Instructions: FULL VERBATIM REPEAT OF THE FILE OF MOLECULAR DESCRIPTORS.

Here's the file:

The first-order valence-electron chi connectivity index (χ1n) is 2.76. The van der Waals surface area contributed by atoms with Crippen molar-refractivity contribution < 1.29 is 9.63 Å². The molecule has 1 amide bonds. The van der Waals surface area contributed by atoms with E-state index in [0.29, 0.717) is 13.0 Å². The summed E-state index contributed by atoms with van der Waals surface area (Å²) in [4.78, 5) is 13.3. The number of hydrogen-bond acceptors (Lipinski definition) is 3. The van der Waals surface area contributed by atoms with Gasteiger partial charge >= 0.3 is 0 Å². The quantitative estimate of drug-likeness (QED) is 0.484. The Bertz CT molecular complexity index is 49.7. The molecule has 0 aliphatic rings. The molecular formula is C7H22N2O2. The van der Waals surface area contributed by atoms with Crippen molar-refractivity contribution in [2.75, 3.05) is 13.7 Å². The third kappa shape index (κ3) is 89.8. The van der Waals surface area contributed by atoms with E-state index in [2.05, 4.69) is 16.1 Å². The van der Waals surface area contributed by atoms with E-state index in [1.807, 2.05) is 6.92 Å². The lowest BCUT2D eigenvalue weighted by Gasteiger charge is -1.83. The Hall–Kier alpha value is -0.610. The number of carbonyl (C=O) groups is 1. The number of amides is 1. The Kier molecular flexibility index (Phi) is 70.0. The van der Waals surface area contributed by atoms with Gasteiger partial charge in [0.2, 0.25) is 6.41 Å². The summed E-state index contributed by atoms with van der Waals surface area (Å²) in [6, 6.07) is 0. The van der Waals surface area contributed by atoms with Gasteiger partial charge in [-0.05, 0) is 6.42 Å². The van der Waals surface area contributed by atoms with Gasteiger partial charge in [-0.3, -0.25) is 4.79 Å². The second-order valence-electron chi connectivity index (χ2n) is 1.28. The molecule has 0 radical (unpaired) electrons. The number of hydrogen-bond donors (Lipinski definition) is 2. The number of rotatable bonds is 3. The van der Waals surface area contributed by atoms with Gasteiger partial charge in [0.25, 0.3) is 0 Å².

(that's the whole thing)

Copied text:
The first-order valence-electron chi connectivity index (χ1n) is 2.76. The van der Waals surface area contributed by atoms with Crippen molar-refractivity contribution < 1.29 is 9.63 Å². The molecule has 1 amide bonds. The van der Waals surface area contributed by atoms with E-state index in [0.29, 0.717) is 13.0 Å². The summed E-state index contributed by atoms with van der Waals surface area (Å²) in [4.78, 5) is 13.3. The number of hydrogen-bond acceptors (Lipinski definition) is 3. The van der Waals surface area contributed by atoms with Gasteiger partial charge >= 0.3 is 0 Å². The quantitative estimate of drug-likeness (QED) is 0.484. The Bertz CT molecular complexity index is 49.7. The molecule has 0 aliphatic rings. The molecular formula is C7H22N2O2. The van der Waals surface area contributed by atoms with Crippen molar-refractivity contribution in [2.75, 3.05) is 13.7 Å². The third kappa shape index (κ3) is 89.8. The van der Waals surface area contributed by atoms with E-state index in [2.05, 4.69) is 16.1 Å². The van der Waals surface area contributed by atoms with E-state index in [1.807, 2.05) is 6.92 Å². The lowest BCUT2D eigenvalue weighted by Gasteiger charge is -1.83. The Hall–Kier alpha value is -0.610. The number of carbonyl (C=O) groups is 1. The number of amides is 1. The Kier molecular flexibility index (Phi) is 70.0. The van der Waals surface area contributed by atoms with Gasteiger partial charge in [0.2, 0.25) is 6.41 Å². The summed E-state index contributed by atoms with van der Waals surface area (Å²) in [6, 6.07) is 0. The van der Waals surface area contributed by atoms with Gasteiger partial charge in [-0.05, 0) is 6.42 Å². The van der Waals surface area contributed by atoms with Gasteiger partial charge in [-0.3, -0.25) is 4.79 Å². The second-order valence-electron chi connectivity index (χ2n) is 1.28. The molecule has 0 radical (unpaired) electrons. The number of hydrogen-bond donors (Lipinski definition) is 2. The number of rotatable bonds is 3. The van der Waals surface area contributed by atoms with Gasteiger partial charge in [0.25, 0.3) is 0 Å².